On Wednesday, Mexican police and soldiers arrested Omar Trevino Morales, the public face of the Zetas cartel, giving embattled President Enrique Pena Nieto his second capture of a kingpin in less than a week. Members of the army and the federal police caught the gang boss, known as "Z-42," without firing a shot near the northern city of Monterrey, unnamed senior government officials told news agencies.
Authorities from Mexico and the US blame the Zetas for several atrocities carried out by gangs in a wave of violence that has claimed more than 100,000 lives since 2007. Mexico offered a reward of 30 million pesos (1.8 million euros/$2 million) for Trevino's capture on weapons and organized crime charges.
The US Drug Enforcement Administration offered $5 million (4.5 million euros) for Trevino's capture on drug-trafficking charges. The DEA had believed him responsible for several abductions and murders committed in the border city of Nuevo Laredo between 2005 and 2006 and supplying multikilogram loads of cocaine smuggled in the United States.
In 2013, authorities arrested the kingpin's brother, Miguel Angel Trevino, or "Z-40," described as the most brutal Zetas capo. About a year before that, Mexico's military had killed the cartel's other biggest leader, Heriberto "El Lazca" Lazcano. Z-40's arrest and the gunning down of Lazcano had severely weakened the gang.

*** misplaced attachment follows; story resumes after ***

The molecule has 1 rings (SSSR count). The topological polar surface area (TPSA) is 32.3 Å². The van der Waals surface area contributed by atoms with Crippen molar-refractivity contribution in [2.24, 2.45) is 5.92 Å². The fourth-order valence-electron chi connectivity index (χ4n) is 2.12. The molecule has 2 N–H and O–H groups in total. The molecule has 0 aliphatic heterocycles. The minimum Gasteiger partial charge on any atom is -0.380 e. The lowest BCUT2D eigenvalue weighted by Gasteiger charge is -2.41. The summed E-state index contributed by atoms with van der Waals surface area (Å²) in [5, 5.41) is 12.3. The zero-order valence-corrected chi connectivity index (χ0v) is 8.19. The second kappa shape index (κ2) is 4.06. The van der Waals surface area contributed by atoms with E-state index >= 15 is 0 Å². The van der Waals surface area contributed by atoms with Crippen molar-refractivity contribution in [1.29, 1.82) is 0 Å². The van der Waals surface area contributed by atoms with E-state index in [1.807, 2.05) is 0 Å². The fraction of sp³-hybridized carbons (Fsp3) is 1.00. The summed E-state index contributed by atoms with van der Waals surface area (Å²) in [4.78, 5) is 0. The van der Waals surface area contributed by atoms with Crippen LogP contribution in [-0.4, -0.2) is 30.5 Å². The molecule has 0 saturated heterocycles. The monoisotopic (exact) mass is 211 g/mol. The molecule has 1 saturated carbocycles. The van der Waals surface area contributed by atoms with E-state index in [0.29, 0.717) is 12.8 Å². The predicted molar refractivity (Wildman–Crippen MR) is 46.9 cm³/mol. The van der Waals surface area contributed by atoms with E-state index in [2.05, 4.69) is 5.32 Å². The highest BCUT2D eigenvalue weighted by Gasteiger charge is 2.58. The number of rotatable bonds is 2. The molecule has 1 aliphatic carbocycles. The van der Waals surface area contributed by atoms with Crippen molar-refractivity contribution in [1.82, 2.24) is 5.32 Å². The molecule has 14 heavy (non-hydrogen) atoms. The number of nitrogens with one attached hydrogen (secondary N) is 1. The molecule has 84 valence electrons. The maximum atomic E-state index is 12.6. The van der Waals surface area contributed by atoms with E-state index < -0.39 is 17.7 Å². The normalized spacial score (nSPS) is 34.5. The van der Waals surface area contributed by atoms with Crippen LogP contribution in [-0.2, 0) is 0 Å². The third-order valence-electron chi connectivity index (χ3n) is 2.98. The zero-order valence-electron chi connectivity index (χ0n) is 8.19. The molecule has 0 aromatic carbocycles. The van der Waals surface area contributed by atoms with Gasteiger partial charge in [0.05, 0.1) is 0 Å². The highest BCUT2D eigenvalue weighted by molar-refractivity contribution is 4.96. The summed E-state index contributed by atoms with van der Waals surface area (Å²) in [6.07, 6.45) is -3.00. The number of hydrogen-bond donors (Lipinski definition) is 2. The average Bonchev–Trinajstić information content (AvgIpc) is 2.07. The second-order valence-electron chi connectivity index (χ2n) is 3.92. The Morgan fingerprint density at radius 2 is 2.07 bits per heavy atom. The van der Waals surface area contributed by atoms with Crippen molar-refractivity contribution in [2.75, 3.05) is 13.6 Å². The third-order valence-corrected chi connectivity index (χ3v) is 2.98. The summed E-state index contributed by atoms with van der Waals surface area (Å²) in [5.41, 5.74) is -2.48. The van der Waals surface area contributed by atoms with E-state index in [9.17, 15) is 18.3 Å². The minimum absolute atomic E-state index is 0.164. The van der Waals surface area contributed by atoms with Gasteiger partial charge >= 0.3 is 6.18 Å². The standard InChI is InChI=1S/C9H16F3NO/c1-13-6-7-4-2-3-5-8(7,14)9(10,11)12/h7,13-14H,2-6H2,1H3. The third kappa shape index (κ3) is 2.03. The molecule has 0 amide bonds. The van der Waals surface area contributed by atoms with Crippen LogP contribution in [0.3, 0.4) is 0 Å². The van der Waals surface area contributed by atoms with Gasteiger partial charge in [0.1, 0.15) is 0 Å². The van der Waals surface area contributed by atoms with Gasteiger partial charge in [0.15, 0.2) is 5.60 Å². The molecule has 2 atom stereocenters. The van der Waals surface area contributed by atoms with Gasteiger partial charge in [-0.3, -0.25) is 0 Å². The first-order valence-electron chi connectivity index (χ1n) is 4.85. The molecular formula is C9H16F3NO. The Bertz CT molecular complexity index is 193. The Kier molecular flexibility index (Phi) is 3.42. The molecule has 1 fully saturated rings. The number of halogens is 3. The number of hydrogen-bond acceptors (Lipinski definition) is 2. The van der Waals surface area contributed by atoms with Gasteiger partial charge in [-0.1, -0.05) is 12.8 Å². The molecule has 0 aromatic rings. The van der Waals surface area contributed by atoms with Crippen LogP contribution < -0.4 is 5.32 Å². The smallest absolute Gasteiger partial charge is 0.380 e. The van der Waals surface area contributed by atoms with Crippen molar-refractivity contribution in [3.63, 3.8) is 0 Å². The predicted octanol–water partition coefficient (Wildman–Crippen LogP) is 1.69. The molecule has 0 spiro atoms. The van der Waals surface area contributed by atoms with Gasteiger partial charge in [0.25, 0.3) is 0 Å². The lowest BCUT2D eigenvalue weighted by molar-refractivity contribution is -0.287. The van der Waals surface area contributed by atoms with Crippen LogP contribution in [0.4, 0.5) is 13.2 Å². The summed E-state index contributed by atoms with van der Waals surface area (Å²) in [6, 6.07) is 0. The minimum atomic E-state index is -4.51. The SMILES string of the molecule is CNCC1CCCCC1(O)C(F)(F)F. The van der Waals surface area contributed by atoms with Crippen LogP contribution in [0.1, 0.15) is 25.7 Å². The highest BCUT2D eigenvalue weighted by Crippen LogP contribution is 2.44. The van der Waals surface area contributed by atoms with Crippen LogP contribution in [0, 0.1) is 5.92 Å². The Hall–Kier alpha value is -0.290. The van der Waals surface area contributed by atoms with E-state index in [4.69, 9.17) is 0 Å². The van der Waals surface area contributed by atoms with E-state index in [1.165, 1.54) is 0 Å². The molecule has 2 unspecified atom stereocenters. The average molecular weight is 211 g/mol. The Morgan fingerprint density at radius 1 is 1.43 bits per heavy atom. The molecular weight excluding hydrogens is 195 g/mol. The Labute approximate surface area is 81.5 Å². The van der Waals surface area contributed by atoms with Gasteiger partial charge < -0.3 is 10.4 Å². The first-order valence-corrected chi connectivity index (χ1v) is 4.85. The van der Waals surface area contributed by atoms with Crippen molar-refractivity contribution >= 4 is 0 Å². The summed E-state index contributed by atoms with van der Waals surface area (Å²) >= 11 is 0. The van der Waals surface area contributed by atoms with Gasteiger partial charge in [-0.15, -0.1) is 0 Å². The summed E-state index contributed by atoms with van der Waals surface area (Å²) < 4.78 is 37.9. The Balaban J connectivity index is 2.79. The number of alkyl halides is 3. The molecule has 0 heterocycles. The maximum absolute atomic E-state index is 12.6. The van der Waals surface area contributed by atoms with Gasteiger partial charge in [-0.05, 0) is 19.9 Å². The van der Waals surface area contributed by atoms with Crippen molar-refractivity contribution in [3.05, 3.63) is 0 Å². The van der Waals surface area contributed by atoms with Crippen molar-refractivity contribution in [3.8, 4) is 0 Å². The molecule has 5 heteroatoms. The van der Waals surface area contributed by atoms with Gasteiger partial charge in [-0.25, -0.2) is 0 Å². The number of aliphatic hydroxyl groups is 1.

Very bloody history
Founded by elite army deserters in 1999, the Zetas initially acted as enforcers for the Gulf Cartel, based along the border with Texas and one of the oldest organized crime groups in Mexico. But the group struck out on its own in early 2010, setting off the most violent phase in the country's drug war.
Incidents pinned on the Zetas include the 2010 massacre of 72 migrant workers, an arson attack on a Monterrey casino in 2011 that killed 52 people and the dumping of 49 decapitated bodies near the same city in 2012. Authorities also say that the Zetas melted their enemies in a barrel of "stew."
Trevino's arrest follows the capture in a firefight of Servando "La Tuta" Gomez, a former teacher and the leader of the Knights Templar drug gang - until his arrest in the southwestern state of Michoacan last Friday, the most wanted capo still at large in Mexico. In October, police captured the leader of the Juarez Cartel.
The arrests bring to a total of 91 the number of members of criminal organizations detained or incapacitated since President Pena Nieto announced his objective in December 2012. Thirty-one names remain on the president's to-catch list.
In February, it emerged that a narco gang may have used German-manufactured weapons in the disappearance of more than 40 politically active Mexican university students
mkg/lw (EFE, Reuters, AFP, dpa, AP)